Software sector profit results have been weaving a twisted tale of late. We're still in the midst of a meltdown; it's just that the molten flows of woe detour around tough little nuggets.
I'm always speaking with industry execs who nearly all concede tough times. They rarely see signs of uptick. The notable exceptions tend to be smallish players such as homegrown IDS Enterprise Systems and niche vendors that claim to add value to current investments such as the Paris- and California-based BI vendor Business Objects. Surprisingly, in a big claim by Geoffrey Ross, security industry veteran and managing director of Sydney-based SecureNet, even in these slightly scary times not many of the security vendors worldwide are making any money.
Homegrown IDS is one of those surprises that's been around since 1982, of which nobody outside its tightly defined market in the automotive industry has ever heard. It's currently enjoying growth rates of 30 per cent, says CEO Gordon Towell. This supply chain specialist has bagged car and truck industry customers like Fiat, Holden, DaimlerChrysler (in the UK), MAN Trucks (in the Netherlands), and Isuzu and Mitsubishi Trucks locally.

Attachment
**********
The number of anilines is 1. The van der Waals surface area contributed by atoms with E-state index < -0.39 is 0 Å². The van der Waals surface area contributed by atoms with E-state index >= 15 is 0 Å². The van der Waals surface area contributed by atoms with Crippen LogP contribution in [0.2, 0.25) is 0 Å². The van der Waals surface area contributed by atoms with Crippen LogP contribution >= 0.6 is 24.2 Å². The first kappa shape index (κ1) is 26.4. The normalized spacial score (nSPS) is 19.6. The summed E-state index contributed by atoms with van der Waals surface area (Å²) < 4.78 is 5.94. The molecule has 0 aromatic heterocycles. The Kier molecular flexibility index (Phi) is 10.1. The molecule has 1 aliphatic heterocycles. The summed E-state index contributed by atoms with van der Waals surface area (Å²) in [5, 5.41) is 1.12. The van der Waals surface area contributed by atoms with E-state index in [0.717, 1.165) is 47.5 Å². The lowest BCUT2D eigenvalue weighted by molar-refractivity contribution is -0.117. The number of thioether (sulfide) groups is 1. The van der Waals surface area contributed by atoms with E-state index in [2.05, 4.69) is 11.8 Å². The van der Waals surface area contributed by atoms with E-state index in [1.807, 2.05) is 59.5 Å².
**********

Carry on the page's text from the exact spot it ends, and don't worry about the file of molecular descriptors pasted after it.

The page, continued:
So why is this relatively small developer of IDSe42 supply chain software (with 80 staff in a Northwest Sydney HQ) growing while other software builders struggle? Towell says, "People we talk to are just sick of being ripped off; [they] have spent millions and millions on software that just doesn't do the job."
IDS's recipe is to do one thing - software for manufacturers of durable goods and the associated distribution networks - and do it extremely well. It also claims to know the business issues of its vertical better than anybody. For instance, at a recent user group meeting of car industry warranty managers, Towell put a 30-year bottle of scotch on the table. The scotch was there for the taking by anybody who could ask a question of IDS's warranty specialist that she couldn't answer. It was still on the table at the end of the day. Still with an eye on its vertical, the company has spent the past two years working with Java/IBM WebSphere to extend its supply chain wares beyond the manufacturer and distributor and into dealer showrooms. This will be a hosted ASP offering.
So maybe that's the answer -- niche vendors that really do know their niches and deliver quality software they just don't have to oversell. Many big vendors will argue that they can deliver applications and templates to a wide range of verticals - with only reasonable rejigging required. If you want to make this argument and reject Towell's claims about millions being spent for stuff that doesn't do the job -- then please do! I'll reserve space on these pages.